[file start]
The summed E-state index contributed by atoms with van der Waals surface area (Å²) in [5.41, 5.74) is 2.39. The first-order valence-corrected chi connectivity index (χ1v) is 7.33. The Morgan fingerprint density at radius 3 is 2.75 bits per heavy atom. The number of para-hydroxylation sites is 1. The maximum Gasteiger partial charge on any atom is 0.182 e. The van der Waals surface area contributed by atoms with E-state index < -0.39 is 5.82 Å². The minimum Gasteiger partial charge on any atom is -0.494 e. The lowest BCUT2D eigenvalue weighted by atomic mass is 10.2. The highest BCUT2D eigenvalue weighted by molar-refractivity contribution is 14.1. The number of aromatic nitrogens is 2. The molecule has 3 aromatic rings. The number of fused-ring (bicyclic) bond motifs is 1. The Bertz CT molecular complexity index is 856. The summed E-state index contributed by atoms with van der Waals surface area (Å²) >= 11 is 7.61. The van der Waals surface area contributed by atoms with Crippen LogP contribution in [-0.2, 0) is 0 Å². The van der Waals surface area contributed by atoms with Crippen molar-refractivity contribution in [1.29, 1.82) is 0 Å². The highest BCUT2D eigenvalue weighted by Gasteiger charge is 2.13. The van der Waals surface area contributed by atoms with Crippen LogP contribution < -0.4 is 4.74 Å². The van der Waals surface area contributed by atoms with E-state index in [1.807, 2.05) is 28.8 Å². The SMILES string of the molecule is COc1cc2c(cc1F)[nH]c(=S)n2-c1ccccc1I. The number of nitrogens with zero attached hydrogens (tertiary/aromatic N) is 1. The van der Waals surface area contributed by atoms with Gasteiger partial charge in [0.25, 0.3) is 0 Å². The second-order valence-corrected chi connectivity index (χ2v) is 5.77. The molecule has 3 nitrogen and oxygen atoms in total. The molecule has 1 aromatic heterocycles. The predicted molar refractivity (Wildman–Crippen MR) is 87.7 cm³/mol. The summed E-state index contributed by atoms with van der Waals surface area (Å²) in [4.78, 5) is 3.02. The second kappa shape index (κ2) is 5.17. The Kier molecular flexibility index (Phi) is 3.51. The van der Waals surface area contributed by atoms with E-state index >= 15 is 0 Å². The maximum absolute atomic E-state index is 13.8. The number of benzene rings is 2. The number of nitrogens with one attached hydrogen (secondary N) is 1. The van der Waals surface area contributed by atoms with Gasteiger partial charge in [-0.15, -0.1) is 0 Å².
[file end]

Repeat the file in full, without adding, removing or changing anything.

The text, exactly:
The summed E-state index contributed by atoms with van der Waals surface area (Å²) in [5.41, 5.74) is 2.39. The first-order valence-corrected chi connectivity index (χ1v) is 7.33. The Morgan fingerprint density at radius 3 is 2.75 bits per heavy atom. The number of para-hydroxylation sites is 1. The maximum Gasteiger partial charge on any atom is 0.182 e. The van der Waals surface area contributed by atoms with E-state index < -0.39 is 5.82 Å². The minimum Gasteiger partial charge on any atom is -0.494 e. The lowest BCUT2D eigenvalue weighted by atomic mass is 10.2. The highest BCUT2D eigenvalue weighted by molar-refractivity contribution is 14.1. The number of aromatic nitrogens is 2. The molecule has 3 aromatic rings. The number of fused-ring (bicyclic) bond motifs is 1. The Bertz CT molecular complexity index is 856. The summed E-state index contributed by atoms with van der Waals surface area (Å²) >= 11 is 7.61. The van der Waals surface area contributed by atoms with Crippen LogP contribution in [-0.2, 0) is 0 Å². The van der Waals surface area contributed by atoms with Crippen molar-refractivity contribution in [1.29, 1.82) is 0 Å². The highest BCUT2D eigenvalue weighted by Gasteiger charge is 2.13. The van der Waals surface area contributed by atoms with Crippen LogP contribution < -0.4 is 4.74 Å². The van der Waals surface area contributed by atoms with E-state index in [1.807, 2.05) is 28.8 Å². The SMILES string of the molecule is COc1cc2c(cc1F)[nH]c(=S)n2-c1ccccc1I. The number of nitrogens with zero attached hydrogens (tertiary/aromatic N) is 1. The van der Waals surface area contributed by atoms with Gasteiger partial charge in [0.25, 0.3) is 0 Å². The second-order valence-corrected chi connectivity index (χ2v) is 5.77. The molecule has 3 nitrogen and oxygen atoms in total. The molecule has 1 aromatic heterocycles. The predicted molar refractivity (Wildman–Crippen MR) is 87.7 cm³/mol. The summed E-state index contributed by atoms with van der Waals surface area (Å²) in [4.78, 5) is 3.02. The second kappa shape index (κ2) is 5.17. The Kier molecular flexibility index (Phi) is 3.51. The van der Waals surface area contributed by atoms with E-state index >= 15 is 0 Å². The maximum absolute atomic E-state index is 13.8. The number of benzene rings is 2. The number of nitrogens with one attached hydrogen (secondary N) is 1. The van der Waals surface area contributed by atoms with Gasteiger partial charge in [-0.15, -0.1) is 0 Å².